Walsall 1-1 Swindon Town: A point closer to safety…
At last, something to take from a road trip other than new things to grumble about as a Swindon Town comeback secured a draw at Walsall, writes Scott Keith…
Not only did it feature a point and a goal, it at least allows the exciting fantasy of sneaking into the playoffs to flicker for a while yet. While that sits in the possible, rather than probable category, it’s nice to have such visions as we enter February.
Mark Cooper made three changes to the side that squeezed past Shrewsbury. Nile Ranger was back in the starting line-up after illness confined him to the bench at the weekend, with Nathan Byrne making way from the front three.
Injury meant no Jay McEveley, with Jamie Reckord starting at left-back, and Ryan Mason also failed his fitness test. The choice of Louis Thompson, rather than Ryan Harley, as replacement caught the eye as one perhaps designed to give the team a more solid feel away from home, in the usual 4-3-3.
Walsall came into the game having pummelled Notts County 5-1 at Meadow Lane and started with a breezy intent that was met with Town’s normal slightly rickety away beginnings. Febian Brandy, who netted a weekend hat-trick, showed what a problem he was going to be on early, hitting a volley just wide from the edge of the box. He would prove to be impossible to fully contain, and Walsall’s front four showed a good understanding throughout.
Town got past the 20 minute mark with it 0-0 and began to show a little threat. With Michael Smith’s height added to the presence of Ranger, there was something new in Swindon’s play. It was the opportunity to sling free-kicks into the box and test defences aerially. Darren Ward and Raphael Rossi-Branco would also trot up from the back, meaning four bulky targets for Alex Pritchard to aim at. Smith and Ranger both nodded wide from these opportunities, which in the past have just seen a quick re-start.
But with a slightly brighter spell, came the switch off for the goal. To be fair, Walsall probably showed more flashes of high quality passing, and the move to score was pacey and precise. Full back James Chambers quickly made himself available for a counter down the right, Craig Westcarr was alive to the movement around him on the edge of the box, and his lay-off had the ideal weight for Romaine Sawyers to run onto as he strode into the penalty area to finish things off with a low shot. “One-nil” went the ghost of the late David Coleman.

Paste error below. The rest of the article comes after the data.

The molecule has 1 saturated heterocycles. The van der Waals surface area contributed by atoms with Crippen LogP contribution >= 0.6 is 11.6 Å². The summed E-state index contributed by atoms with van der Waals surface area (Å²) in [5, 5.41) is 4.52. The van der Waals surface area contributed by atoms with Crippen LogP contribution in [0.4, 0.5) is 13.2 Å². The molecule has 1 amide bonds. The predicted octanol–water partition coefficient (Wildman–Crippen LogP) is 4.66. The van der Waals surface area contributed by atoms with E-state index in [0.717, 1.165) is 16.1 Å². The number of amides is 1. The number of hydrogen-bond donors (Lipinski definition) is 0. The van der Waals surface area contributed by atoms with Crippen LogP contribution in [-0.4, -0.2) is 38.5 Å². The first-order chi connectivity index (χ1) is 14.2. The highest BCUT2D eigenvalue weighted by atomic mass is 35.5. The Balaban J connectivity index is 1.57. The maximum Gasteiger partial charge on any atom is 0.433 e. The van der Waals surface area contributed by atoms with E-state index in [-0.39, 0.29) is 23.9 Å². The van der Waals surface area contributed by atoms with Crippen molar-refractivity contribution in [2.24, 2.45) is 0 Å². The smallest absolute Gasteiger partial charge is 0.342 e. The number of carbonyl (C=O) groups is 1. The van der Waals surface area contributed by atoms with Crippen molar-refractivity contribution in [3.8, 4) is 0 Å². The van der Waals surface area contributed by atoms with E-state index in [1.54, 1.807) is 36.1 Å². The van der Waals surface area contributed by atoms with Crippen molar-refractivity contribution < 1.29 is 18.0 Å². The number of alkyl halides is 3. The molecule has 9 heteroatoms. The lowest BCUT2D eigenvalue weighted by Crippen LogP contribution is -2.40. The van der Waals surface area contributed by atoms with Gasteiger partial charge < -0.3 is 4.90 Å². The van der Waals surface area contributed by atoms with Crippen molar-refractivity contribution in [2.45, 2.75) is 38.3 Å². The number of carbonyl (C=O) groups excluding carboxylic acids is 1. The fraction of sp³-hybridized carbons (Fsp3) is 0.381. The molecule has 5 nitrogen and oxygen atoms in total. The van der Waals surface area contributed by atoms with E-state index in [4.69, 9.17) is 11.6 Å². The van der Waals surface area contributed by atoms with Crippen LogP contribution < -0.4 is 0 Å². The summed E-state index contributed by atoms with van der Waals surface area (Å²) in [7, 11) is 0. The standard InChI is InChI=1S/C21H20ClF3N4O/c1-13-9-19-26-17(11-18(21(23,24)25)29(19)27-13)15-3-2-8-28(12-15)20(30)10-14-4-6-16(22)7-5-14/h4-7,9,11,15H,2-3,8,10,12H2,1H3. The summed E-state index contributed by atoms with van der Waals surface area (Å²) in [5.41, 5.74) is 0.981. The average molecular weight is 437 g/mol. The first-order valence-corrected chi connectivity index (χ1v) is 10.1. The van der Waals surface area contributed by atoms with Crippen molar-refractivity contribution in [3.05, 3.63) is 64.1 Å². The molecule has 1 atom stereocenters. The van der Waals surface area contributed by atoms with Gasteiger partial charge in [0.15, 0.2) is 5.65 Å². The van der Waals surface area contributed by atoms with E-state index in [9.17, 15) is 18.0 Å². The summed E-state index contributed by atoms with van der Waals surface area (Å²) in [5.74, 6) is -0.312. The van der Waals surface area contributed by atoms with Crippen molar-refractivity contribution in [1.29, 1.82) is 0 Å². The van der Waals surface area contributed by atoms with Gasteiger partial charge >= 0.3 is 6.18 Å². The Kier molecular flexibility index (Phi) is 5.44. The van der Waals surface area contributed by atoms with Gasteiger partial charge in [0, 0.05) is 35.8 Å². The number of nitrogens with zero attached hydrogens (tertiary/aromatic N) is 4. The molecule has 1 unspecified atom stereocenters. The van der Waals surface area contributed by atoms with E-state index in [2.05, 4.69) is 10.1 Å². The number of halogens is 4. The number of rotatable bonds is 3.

Brandy’s volley from 18 yards, taken early, forced Foderingham into a scrambled, quick, reaction save, just before the whistle blew.
And so to the second half, where Walsall had that bit better tempo and possession again. Pritchard was reduced to pulling at Brandy’s shorts at one stage, when the midfielder got away from him, in a clear booking. But then the Town winger got petulant, finding it too much of an affront to his dignity to walk up to the referee Mark Brown to get booked. While Mr.Brown and his assistants had some unique interpretations of the laws, like the fact the team who touches the ball last shouldn’t concede thrown ins, it wasn’t necessary.
Shortly afterwards, Pritchard was substituted. It might have been expected if the management team had thought he was going to get too wound up. But no-one really assumed he was going to be replaced by Jack Barthram.
It heralded a tactical switch from 4-3-3 to 5-3-2, with Barthram as a wing-back and Nathan Thompson becoming one of three centre-backs. Now one of the (many) criticisms that Mark Cooper gets from fans post match is that he can’t change games from the bench.
Now it might not always be something that works, but if you think back to the Coventry home win, the substitutions inspired the win. When it wasn’t going well against Shrewsbury, it was a switch to a diamond. So to say he doesn’t try to influence games with subs is not really credible.
Barthram did get the chance to set off on a couple of liberating runs. One produced a terrible shot, with Nathan Thompson hurtling forward inside him, and being ignored. The next time this happened, Barthram was more alert to his colleague, and Thompson (N) was able to force a rare second half corner. Yaser Kasim’s original ball in from the right was cleared, but Ward clipped back in a neat cross, and Smith produced a simple, but effective header, to divert the ball down past the keeper and confirm his status as Wiltshire’s latest goal machine. 1-1.
With 15 minutes or so left, it was then time for the hairy moments. Westcarr and Sawyers leathered shots over, and Brandy was played in with the Town defence looking uncomfortable. He was able to run into the penalty area, and at Branco, who not only managed to avoid lunging in, but forced the striker into shooting from a wide angle. It was an excellent piece of defending, and summed up his return to form after a wobbly Saturday with the Shrews. The Brazilian was also powerful in the air throughout.
Miles Storey got time to chase things like an excitable hare and Walsall’s Ashley Hemmings, on as a sub, hit the bar with a dipping long range shot, right at the end.
Louis Thompson also deserves praise, along with Branco, for his immense energy in midfield, and while it lacked the fluidity of Town’s home football, the performance had some of the resolution that wasn’t seen at Stevenage and the Priestfield.
The 50 point mark gets closer…
Pingback: Walsall vs. Wolves – Preview | We Are Wolves